Tue | Nov 20, 2018

Popularity helps performer get into rehab

Published:Tuesday | August 14, 2018 | 12:00 AMMel Cooke/Gleaner Writer
Errol Fabien sits on the steps of the bandstand, Emancipation Park, New Kingston, on Thursday evening after completing a walk from the UWI, Mona Campus.

When he wanted to get into a rehabilitation centre to deal with his drug addiction, Errol Fabien was a well-known entertainment figure in his home country, Trinidad and Tobago. As it turned out, it was the actor and comedian's popularity that proved the tipping point in him accessing the programme at New Life Ministries.

He wanted to go into rehab, an important pre-condition for getting out of the grip of addiction. However, getting into the programme required going through a rigorous screening process, and Fabien said, "I got in because I was a known artist." During the screening, there was the very strong possibility that he was going to be turned down and Robert Ward, who still works there, was instrumental in him getting in. The reasoning was that Fabien could in turn influence many persons and, as he marks 30 years of being drug-free, his series of two-hour walks in 15 countries is generating an awareness which further justifies that thinking.

 

Walking Alone

 

For the most part, Fabien is walking alone or with a few people, but when he gets to Trinidad, the numbers are expected to swell. In other countries there is no gathering and speech at the end of the journey, but Fabien says "in Trinidad I guess I will have to speak to the people." There could be a number of persons joining him in St Lucia as well, as Fabien says "I do work with a lot of NGOs there."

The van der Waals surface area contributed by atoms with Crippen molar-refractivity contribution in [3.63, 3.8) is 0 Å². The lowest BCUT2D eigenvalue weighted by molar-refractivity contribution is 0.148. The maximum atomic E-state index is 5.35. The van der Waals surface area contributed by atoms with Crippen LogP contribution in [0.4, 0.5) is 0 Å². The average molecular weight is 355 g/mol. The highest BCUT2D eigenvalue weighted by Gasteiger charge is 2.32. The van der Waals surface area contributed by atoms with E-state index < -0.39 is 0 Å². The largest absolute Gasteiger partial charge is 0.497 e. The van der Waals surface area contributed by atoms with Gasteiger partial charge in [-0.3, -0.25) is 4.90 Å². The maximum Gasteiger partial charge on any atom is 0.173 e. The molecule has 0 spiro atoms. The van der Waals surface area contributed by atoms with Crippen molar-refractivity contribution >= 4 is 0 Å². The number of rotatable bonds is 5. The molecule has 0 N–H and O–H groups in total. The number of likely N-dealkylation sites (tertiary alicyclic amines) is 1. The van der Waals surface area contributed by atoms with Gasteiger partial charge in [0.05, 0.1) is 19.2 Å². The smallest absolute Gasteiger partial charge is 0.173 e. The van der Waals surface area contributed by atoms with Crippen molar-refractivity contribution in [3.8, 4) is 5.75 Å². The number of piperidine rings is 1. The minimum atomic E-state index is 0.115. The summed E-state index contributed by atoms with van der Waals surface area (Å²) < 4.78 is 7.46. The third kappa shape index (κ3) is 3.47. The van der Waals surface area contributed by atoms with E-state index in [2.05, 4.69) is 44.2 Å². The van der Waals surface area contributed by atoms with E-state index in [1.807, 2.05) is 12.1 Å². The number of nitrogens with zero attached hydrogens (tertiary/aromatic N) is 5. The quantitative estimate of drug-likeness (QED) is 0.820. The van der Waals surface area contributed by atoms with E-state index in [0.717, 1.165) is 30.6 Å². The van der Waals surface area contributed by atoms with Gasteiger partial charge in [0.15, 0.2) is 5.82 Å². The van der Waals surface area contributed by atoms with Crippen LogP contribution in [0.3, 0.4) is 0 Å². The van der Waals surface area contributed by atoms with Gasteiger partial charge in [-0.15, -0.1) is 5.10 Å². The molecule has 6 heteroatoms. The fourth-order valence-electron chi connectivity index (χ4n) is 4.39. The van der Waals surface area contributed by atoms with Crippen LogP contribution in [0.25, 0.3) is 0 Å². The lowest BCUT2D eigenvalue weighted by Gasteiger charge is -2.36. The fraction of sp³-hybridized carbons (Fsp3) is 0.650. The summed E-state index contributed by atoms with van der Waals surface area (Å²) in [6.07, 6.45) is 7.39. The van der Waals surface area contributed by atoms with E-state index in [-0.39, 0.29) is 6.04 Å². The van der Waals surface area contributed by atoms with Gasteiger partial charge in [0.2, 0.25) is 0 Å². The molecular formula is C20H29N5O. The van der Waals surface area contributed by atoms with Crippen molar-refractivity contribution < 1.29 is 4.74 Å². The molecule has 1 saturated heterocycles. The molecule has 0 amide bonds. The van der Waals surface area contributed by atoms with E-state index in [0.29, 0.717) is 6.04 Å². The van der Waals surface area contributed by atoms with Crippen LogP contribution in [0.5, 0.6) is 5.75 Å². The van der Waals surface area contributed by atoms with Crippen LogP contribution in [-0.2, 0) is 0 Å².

Assessing his artistic output when he was using nicotine, alcohol, marijuana and crack cocaine to after rehabilitation, Fabien said, "There was a transformation of my work. When I look at what I did before and what I did after - chalk and cheese. Apples and oranges. I thought I was an artist before." While he can look back at three decades off drugs, Fabien is not setting his sights on the long view ahead as "staying drug-free is one day at a time. Today is doable, attainable, what you have".

He is more than satisfied with doing what he can with what he has. "I am very, very happy," Fabien said.